Airbnb’s business in New York City

According to the New York Times, Airbnb yesterday “released” data about their business in New York City. As I first reported on Airbnb in New York two years ago, when that business was a lot smaller, I was interested. Airbnb’s Chris Lehane says “Our hope is that people will understand 99 percent of people on Airbnb in New York City are using it as an economic lifeline,” and who could object to that? Would the real numbers show that we critics are wrong?

My work has been based on scrapes of the Airbnb web site (now done better by Murray Cox at Inside Airbnb), so it’s necessarily less accurate than Airbnb’s own data. On the other hand, I don’t have a $25 billion market valuation at stake in the answer, so it may be easier for me to be honest in my reporting.

I hoped that “released” meant that I could get the data, but I was quickly disillusioned. It turns out to mean “made available only by making an appointment to visit Airbnb’s New York City office”, which is a bit of a joke. Instead, all we get is the summary statements from Airbnb PR. Still, it is better than nothing. So I read on…

My first response to the New York Times article was dismay at this statement: “From November 2014 until November 2015, some 93 percent of revenue earned by active hosts in New York City who share their entire home came from people who have only one or two rental listings on the platform”. That is a number far higher than I had seen, and suggests that a much bigger portion of the Airbnb business is their archetypal “regular New Yorkers occasionally renting out the home in which they live” than I had thought. I had reported about 40% of Airbnb’s business coming from people with more than one rental listing and the numbers suggested 20% of business coming from people with more than two listings. Have I and other critics been getting it wrong? In the absence of complete data we have to make some estimates about income after all. This would be unfortunate as I have just PUBLISHED A BOOK ABOUT THE SHARING ECONOMY THAT MAKES A GREAT CHRISTMAS PRESENT and that is critical of Airbnb.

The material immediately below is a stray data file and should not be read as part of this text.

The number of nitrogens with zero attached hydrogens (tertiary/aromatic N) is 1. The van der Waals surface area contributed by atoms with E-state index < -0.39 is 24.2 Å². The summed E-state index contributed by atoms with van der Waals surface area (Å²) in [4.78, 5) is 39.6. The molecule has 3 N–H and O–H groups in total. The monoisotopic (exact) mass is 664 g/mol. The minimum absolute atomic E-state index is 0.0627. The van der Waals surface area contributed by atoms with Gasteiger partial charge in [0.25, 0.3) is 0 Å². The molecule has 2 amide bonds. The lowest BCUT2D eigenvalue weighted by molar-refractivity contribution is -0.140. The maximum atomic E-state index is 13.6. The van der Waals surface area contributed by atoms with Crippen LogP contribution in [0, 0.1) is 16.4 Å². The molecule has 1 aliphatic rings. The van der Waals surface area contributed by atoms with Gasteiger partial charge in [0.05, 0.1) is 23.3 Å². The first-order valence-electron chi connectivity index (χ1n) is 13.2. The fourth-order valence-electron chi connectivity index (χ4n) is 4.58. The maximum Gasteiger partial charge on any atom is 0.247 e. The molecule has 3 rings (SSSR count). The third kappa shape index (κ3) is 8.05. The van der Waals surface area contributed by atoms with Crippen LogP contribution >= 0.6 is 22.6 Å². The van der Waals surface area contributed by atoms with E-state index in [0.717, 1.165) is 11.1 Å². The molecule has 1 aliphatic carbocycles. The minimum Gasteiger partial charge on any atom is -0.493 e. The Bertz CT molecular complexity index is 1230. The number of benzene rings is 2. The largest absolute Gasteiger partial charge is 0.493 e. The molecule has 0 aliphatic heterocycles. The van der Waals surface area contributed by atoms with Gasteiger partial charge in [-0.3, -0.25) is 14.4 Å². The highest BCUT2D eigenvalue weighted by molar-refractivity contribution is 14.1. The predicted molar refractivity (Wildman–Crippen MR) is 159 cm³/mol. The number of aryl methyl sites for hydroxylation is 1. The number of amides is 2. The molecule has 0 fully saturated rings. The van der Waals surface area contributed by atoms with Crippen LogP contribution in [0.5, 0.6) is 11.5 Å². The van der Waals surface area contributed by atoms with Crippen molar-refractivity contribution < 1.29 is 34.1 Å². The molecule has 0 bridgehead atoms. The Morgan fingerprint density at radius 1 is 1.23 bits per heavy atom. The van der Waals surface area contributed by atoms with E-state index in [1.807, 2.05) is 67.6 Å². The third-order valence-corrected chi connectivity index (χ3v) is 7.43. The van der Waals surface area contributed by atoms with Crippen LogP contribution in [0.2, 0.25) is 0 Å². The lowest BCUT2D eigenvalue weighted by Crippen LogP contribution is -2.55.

But today the New York Times ran a correction: “From November 2014 until November 2015, some 75 percent of revenue earned by active hosts in New York City who share their entire home came from people who have only one or two rental listings on the platform.”  (my emphasis). The change from 93% to 75% is significant: that’s almost four-fold increase in the proportion that comes from three-or-more listers. All of a sudden the Airbnb numbers look much more like those collected by myself and other external investigators, which Airbnb routinely say are inaccurate.

So what’s the real picture? Yes, 25% of Airbnb revenue in NYC comes from people renting out “more than two” listings. My own estimate actually comes out below that at 20% so my estimates are more friendly to Airbnb’s “regular people” pitch than reality. My numbers also show that about 40% of total revenue comes from people with more than one listing, which is just what I reported two years ago. It’s likely that the real number is closer to half, given the way my estimates seem to underestimate revenue from “more than three” listers. In short, far from showing that the critics were wrong, Airbnb’s numbers show that our data, which they have been rubbishing, is pretty good and even generous to them: their numbers suggest that even more of the business comes from multiple listers than we have been claiming.

So here’s the right way to say it. “From November 2014 to November 2015, about half of Airbnb’s revenue in New York City comes from multiple-listing hosts. Hosts with three or more listings contribute 25% of the total.” That’s a much more commercially-focused operation than the original claim.

The 93% number that Airbnb gave is, by the way, their projection on next year’s figures, to  which I can only say – if you’re going to release data, maybe talk about the data and not about your dreams and aspirations? So far their supposed efforts to clamp down on hosts with many listings have been half hearted, and given that it may cut into their revenues we should not give it a lot of credibility. Airbnb has been talking the talk a long time about this challenge on their site, and yet so far they have done basically nothing about it (I’m travelling and don’t have access to the full data set at the moment, or I’d show you).

Maybe more on this later. But for now, the new Airbnb numbers do nothing to undermine the critics’ case.


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  1. I’m reading your book right now, it’s nice to see that the Airbnb chapter thesis is confirmed by fresh data (or datoids, as it turns out those from Airbnb are).

  2. Let me know if it would advance your goals to have me go visit Airbnb and get that data!

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